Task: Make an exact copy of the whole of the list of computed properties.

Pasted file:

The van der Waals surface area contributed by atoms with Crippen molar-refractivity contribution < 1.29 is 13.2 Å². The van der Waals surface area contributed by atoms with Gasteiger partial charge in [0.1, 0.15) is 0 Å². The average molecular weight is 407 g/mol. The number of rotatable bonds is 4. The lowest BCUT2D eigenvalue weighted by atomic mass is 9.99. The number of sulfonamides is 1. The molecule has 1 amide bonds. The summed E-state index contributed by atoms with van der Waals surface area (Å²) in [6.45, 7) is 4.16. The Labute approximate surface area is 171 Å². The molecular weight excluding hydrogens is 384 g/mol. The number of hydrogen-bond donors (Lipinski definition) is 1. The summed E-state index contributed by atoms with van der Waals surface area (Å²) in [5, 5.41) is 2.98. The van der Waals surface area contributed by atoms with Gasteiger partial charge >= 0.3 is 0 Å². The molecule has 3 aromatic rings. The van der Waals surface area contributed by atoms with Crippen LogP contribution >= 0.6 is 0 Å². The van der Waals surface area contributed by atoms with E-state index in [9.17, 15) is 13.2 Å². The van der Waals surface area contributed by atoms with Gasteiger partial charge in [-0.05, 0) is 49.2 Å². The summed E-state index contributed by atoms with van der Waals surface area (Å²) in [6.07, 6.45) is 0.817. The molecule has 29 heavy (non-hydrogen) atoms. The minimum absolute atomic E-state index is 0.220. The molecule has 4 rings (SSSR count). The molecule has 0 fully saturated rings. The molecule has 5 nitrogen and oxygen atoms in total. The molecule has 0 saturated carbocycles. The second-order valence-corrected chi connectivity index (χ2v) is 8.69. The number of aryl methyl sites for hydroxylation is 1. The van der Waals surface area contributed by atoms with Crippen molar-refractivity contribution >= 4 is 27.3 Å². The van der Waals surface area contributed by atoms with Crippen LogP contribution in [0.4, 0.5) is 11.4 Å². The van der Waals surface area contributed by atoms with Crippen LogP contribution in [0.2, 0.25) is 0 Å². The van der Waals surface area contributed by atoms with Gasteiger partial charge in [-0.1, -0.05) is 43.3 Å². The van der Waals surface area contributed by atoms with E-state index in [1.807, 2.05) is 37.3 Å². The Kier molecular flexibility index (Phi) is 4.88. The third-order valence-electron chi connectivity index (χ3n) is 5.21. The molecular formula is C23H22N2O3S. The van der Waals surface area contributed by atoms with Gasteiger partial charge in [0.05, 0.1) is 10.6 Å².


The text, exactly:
The van der Waals surface area contributed by atoms with Crippen molar-refractivity contribution < 1.29 is 13.2 Å². The van der Waals surface area contributed by atoms with Gasteiger partial charge in [0.1, 0.15) is 0 Å². The average molecular weight is 407 g/mol. The number of rotatable bonds is 4. The lowest BCUT2D eigenvalue weighted by atomic mass is 9.99. The number of sulfonamides is 1. The molecule has 1 amide bonds. The summed E-state index contributed by atoms with van der Waals surface area (Å²) in [6.45, 7) is 4.16. The Labute approximate surface area is 171 Å². The molecular weight excluding hydrogens is 384 g/mol. The number of hydrogen-bond donors (Lipinski definition) is 1. The summed E-state index contributed by atoms with van der Waals surface area (Å²) in [5, 5.41) is 2.98. The van der Waals surface area contributed by atoms with Gasteiger partial charge >= 0.3 is 0 Å². The molecule has 3 aromatic rings. The van der Waals surface area contributed by atoms with Crippen LogP contribution >= 0.6 is 0 Å². The van der Waals surface area contributed by atoms with E-state index in [9.17, 15) is 13.2 Å². The van der Waals surface area contributed by atoms with Gasteiger partial charge in [-0.05, 0) is 49.2 Å². The summed E-state index contributed by atoms with van der Waals surface area (Å²) in [6.07, 6.45) is 0.817. The molecule has 29 heavy (non-hydrogen) atoms. The minimum absolute atomic E-state index is 0.220. The molecule has 4 rings (SSSR count). The molecule has 0 fully saturated rings. The molecule has 5 nitrogen and oxygen atoms in total. The molecule has 0 saturated carbocycles. The second-order valence-corrected chi connectivity index (χ2v) is 8.69. The number of aryl methyl sites for hydroxylation is 1. The van der Waals surface area contributed by atoms with Crippen molar-refractivity contribution >= 4 is 27.3 Å². The van der Waals surface area contributed by atoms with Crippen LogP contribution in [0.4, 0.5) is 11.4 Å². The van der Waals surface area contributed by atoms with Crippen LogP contribution in [0.2, 0.25) is 0 Å². The van der Waals surface area contributed by atoms with Gasteiger partial charge in [-0.1, -0.05) is 43.3 Å². The van der Waals surface area contributed by atoms with E-state index in [1.807, 2.05) is 37.3 Å². The Kier molecular flexibility index (Phi) is 4.88. The third-order valence-electron chi connectivity index (χ3n) is 5.21. The molecular formula is C23H22N2O3S. The van der Waals surface area contributed by atoms with Gasteiger partial charge in [0.05, 0.1) is 10.6 Å².